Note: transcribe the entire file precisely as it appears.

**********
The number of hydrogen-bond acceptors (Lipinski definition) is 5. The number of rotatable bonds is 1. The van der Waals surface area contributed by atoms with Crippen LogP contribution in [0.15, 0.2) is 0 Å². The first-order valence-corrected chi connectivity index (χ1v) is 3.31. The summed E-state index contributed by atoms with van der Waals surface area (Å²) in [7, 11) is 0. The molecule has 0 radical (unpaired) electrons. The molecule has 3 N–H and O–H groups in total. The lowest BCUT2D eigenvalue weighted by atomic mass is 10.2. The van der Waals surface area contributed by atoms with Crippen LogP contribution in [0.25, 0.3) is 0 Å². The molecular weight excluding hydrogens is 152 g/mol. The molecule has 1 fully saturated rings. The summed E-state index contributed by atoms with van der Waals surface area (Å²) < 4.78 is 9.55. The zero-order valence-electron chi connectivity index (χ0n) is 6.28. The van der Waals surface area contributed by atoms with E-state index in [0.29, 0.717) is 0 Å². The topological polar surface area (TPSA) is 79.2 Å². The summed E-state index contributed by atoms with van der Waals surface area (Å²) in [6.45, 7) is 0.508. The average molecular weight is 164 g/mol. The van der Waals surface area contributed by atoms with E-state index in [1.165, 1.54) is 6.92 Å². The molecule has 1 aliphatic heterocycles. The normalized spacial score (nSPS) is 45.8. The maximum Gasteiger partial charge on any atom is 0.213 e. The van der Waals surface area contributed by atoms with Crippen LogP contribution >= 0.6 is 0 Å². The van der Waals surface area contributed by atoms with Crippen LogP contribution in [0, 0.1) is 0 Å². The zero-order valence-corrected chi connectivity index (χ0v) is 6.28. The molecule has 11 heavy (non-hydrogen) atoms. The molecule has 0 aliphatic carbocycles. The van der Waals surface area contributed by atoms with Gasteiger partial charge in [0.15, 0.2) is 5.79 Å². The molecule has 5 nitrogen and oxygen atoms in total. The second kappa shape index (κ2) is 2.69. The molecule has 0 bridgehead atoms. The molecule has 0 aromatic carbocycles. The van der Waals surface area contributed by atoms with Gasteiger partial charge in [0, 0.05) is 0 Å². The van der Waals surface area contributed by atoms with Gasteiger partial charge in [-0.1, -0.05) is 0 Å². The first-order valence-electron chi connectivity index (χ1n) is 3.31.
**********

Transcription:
The number of hydrogen-bond acceptors (Lipinski definition) is 5. The number of rotatable bonds is 1. The van der Waals surface area contributed by atoms with Crippen LogP contribution in [0.15, 0.2) is 0 Å². The first-order valence-corrected chi connectivity index (χ1v) is 3.31. The summed E-state index contributed by atoms with van der Waals surface area (Å²) in [7, 11) is 0. The molecule has 0 radical (unpaired) electrons. The molecule has 3 N–H and O–H groups in total. The lowest BCUT2D eigenvalue weighted by atomic mass is 10.2. The van der Waals surface area contributed by atoms with Crippen LogP contribution in [0.25, 0.3) is 0 Å². The molecular weight excluding hydrogens is 152 g/mol. The molecule has 1 fully saturated rings. The summed E-state index contributed by atoms with van der Waals surface area (Å²) < 4.78 is 9.55. The zero-order valence-electron chi connectivity index (χ0n) is 6.28. The van der Waals surface area contributed by atoms with E-state index in [0.29, 0.717) is 0 Å². The topological polar surface area (TPSA) is 79.2 Å². The summed E-state index contributed by atoms with van der Waals surface area (Å²) in [6.45, 7) is 0.508. The average molecular weight is 164 g/mol. The van der Waals surface area contributed by atoms with E-state index in [1.165, 1.54) is 6.92 Å². The molecule has 1 aliphatic heterocycles. The normalized spacial score (nSPS) is 45.8. The maximum Gasteiger partial charge on any atom is 0.213 e. The van der Waals surface area contributed by atoms with Crippen LogP contribution >= 0.6 is 0 Å². The van der Waals surface area contributed by atoms with Crippen LogP contribution in [0, 0.1) is 0 Å². The zero-order valence-corrected chi connectivity index (χ0v) is 6.28. The molecule has 11 heavy (non-hydrogen) atoms. The molecule has 0 aliphatic carbocycles. The van der Waals surface area contributed by atoms with Gasteiger partial charge in [0.15, 0.2) is 5.79 Å². The molecule has 5 nitrogen and oxygen atoms in total. The second kappa shape index (κ2) is 2.69. The molecule has 0 bridgehead atoms. The molecule has 0 aromatic carbocycles. The van der Waals surface area contributed by atoms with Gasteiger partial charge in [0, 0.05) is 0 Å². The van der Waals surface area contributed by atoms with Gasteiger partial charge in [-0.1, -0.05) is 0 Å². The first-order valence-electron chi connectivity index (χ1n) is 3.31.